Brownian dynamics simulations of bidisperse hard discs moving in two dimensions in a given steady and homogeneous shear flow are presented close to and above the glass transition density. The stationary structure functions and stresses of shear-melted glass are compared quantitatively to parameter-free numerical calculations of monodisperse hard discs using mode coupling theory within the integration through transients framework. Theory qualitatively explains the properties of the yielding glass but quantitatively overestimates the shear-driven stresses and structural anisotropies.
Shear flow can drive dense colloidal dispersions into states far from equilibrium. Especially of interest is the possibility to shear melt colloidal solids, in particular metastable colloidal glasses and gels, and to investigate shear-melted (yielding) colloidal glasses. Does a yield stress and/or yield strain exist (Petekidis et al. 2002)? Are shear-melted states necessarily heterogeneous (e.g. shear banded)? Does ageing prevent stationary states under steady shearing? Do hydrodynamic interactions dominate the properties in flow? These are just some of the questions whose answers will provide insights into the still murky glassy state.
Recently, the integration through transients (ITT) approach has been used to generalize mode coupling theory (MCT) of structural glass transition to the case of steady shearing (Fuchs & Cates 2002, 2009), and to arbitrary homogeneous flows (Brader et al. 2008), albeit based on a number of approximations. First, homogeneous flow profiles are assumed from the outset; second, hydrodynamic interactions are neglected; and third, the mode coupling (mean-field-like)–decoupling approximation, splitting a four-point density fluctuation function into the product of two-point density correlators, has been applied. While simplified (schematic) models of MCT-ITT (Fuchs & Cates 2003) can well be fitted to linear rheology (frequency-dependent storage and loss moduli) and nonlinear rheology (flow curves, viz. stress as a function of shear rate) of model dispersions (Siebenbürger et al. 2009), no fully quantitative comparison between the theory and data without additional approximations has been presented up to now.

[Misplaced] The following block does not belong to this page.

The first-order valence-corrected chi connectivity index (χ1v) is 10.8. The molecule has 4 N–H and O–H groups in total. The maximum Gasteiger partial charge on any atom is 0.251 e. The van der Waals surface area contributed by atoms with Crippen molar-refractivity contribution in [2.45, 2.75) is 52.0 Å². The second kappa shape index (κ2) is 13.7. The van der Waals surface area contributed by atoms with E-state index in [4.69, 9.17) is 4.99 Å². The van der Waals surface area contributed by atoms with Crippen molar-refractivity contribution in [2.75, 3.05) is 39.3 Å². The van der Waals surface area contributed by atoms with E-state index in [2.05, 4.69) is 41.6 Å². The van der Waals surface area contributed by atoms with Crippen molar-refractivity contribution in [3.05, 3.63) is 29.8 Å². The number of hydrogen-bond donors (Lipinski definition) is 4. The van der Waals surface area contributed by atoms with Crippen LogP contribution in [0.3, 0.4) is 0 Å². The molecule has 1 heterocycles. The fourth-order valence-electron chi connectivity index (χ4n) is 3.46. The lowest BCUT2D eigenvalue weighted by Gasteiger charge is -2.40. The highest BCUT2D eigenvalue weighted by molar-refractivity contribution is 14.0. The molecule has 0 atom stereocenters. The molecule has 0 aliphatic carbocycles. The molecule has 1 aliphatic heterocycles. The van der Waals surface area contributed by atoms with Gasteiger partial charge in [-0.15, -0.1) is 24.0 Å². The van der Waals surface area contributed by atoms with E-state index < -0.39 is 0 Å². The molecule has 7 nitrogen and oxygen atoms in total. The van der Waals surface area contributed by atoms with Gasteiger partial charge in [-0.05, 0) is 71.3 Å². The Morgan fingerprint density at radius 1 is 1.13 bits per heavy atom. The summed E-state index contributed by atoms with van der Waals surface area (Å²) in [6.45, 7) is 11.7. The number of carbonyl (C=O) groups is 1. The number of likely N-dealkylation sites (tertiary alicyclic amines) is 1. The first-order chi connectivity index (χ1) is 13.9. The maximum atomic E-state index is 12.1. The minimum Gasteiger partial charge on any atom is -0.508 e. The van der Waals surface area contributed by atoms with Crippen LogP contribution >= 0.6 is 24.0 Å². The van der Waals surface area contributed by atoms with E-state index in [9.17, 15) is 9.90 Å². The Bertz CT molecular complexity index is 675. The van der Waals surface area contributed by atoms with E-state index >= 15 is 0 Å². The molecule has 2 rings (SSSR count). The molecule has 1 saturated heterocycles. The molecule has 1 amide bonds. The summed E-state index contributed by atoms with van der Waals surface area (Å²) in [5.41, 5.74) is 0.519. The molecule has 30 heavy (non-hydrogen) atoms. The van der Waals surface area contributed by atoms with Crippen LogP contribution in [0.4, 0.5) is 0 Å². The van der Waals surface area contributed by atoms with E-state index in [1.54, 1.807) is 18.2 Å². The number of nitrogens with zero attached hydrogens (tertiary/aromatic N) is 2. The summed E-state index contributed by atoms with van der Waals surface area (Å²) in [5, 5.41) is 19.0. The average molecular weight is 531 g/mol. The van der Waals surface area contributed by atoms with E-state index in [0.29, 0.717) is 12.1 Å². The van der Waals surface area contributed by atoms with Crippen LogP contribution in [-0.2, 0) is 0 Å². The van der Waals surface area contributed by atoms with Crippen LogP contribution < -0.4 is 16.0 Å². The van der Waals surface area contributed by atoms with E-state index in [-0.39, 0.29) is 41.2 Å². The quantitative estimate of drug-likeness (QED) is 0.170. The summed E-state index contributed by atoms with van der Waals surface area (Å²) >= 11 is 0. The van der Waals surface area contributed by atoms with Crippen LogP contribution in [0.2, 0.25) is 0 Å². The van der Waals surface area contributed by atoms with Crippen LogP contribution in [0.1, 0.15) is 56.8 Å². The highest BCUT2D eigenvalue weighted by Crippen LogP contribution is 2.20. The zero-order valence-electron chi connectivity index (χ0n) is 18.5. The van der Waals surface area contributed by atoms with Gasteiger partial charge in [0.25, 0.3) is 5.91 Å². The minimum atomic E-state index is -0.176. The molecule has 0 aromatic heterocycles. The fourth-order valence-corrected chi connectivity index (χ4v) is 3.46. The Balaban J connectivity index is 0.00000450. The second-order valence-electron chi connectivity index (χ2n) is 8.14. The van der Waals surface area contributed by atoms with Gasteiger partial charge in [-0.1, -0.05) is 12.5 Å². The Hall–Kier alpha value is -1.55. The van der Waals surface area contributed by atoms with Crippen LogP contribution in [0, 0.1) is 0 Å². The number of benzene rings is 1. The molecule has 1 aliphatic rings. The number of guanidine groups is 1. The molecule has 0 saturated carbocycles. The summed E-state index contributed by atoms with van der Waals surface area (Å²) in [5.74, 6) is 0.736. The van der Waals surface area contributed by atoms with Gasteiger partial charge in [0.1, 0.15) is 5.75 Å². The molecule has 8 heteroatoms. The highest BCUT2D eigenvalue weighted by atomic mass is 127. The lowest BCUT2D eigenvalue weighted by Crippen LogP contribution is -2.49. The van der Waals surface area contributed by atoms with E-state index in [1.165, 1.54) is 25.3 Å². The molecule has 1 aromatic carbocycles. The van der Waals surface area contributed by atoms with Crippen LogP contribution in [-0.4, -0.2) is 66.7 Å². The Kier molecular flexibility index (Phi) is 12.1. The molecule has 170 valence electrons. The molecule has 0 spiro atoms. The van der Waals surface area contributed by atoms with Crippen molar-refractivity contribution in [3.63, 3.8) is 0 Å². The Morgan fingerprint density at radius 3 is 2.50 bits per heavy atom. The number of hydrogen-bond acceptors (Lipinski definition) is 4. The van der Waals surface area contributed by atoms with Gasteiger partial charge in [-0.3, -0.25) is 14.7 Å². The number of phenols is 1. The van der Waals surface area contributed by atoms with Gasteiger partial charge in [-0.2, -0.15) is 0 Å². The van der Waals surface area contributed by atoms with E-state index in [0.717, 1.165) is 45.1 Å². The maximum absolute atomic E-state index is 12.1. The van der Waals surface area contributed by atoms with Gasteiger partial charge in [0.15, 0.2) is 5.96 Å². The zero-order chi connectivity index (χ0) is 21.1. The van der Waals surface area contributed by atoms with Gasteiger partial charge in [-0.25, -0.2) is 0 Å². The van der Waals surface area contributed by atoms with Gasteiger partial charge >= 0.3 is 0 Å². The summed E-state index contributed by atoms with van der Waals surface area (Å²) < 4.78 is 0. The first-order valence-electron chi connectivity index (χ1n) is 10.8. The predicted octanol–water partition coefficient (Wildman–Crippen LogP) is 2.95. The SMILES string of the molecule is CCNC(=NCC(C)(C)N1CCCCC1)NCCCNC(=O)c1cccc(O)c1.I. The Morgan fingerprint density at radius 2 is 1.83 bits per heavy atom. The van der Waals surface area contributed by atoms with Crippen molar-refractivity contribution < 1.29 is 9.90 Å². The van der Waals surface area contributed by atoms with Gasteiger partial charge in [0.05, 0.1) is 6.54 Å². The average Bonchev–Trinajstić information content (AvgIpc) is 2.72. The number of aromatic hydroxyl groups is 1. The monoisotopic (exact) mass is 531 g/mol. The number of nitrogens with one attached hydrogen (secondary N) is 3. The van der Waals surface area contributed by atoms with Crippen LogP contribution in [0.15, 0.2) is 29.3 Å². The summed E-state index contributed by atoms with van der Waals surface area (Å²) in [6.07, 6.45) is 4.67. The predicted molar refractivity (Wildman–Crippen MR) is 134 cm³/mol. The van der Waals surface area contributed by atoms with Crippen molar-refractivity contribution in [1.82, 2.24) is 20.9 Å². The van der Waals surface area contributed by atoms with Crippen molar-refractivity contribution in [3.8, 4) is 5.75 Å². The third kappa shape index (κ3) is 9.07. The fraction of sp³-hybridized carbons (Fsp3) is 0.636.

We provide this first quantitative comparison, solving the MCT-ITT equations for hard discs confined to move in a plane, and performing Brownian dynamics simulations for a binary hard disc mixture, also in two dimensions. Computational (memory) constraints force us to work in two dimensions, which is still of some experimental relevance, as glasses have been observed in quasi-two-dimensional dispersions (Bayer et al. 2007). Use of a binary mixture suppresses the nucleation rate sufficiently for even our long simulation runs to remain free of crystal nuclei. As hydrodynamic interactions are absent also in the simulation, and as Lees–Edwards (LE) boundary conditions in combination with the thermostat impose a homogeneous shear rate, the integration of the equations of motion in the simulation ensure a stringent test of the theory. Results for stationary shear and normal stresses, and for the shear-distorted microstructure are presented and discussed. The input quantities entering the theory, and transient density correlation functions, which (crucially) enter during intermediate MCT-ITT steps, are also characterized.
Our work bears some similarity to the study by Miyazaki and Reichmann, who, however, concentrated on fluid states under shear, and on their time-dependent fluctuations (Miyazaki & Reichmann 2002). We focus here on the yielding glass state, and its stationary, time-independent averages, which are not accessible to the theory in Miyazaki & Reichmann (2002). In order to compare quantitatively with theory, we aimed for better statistics than in comparable previous two-dimensional simulation studies of sheared glasses (Yamamoto & Onuki 1998; Furukawa et al. 2009).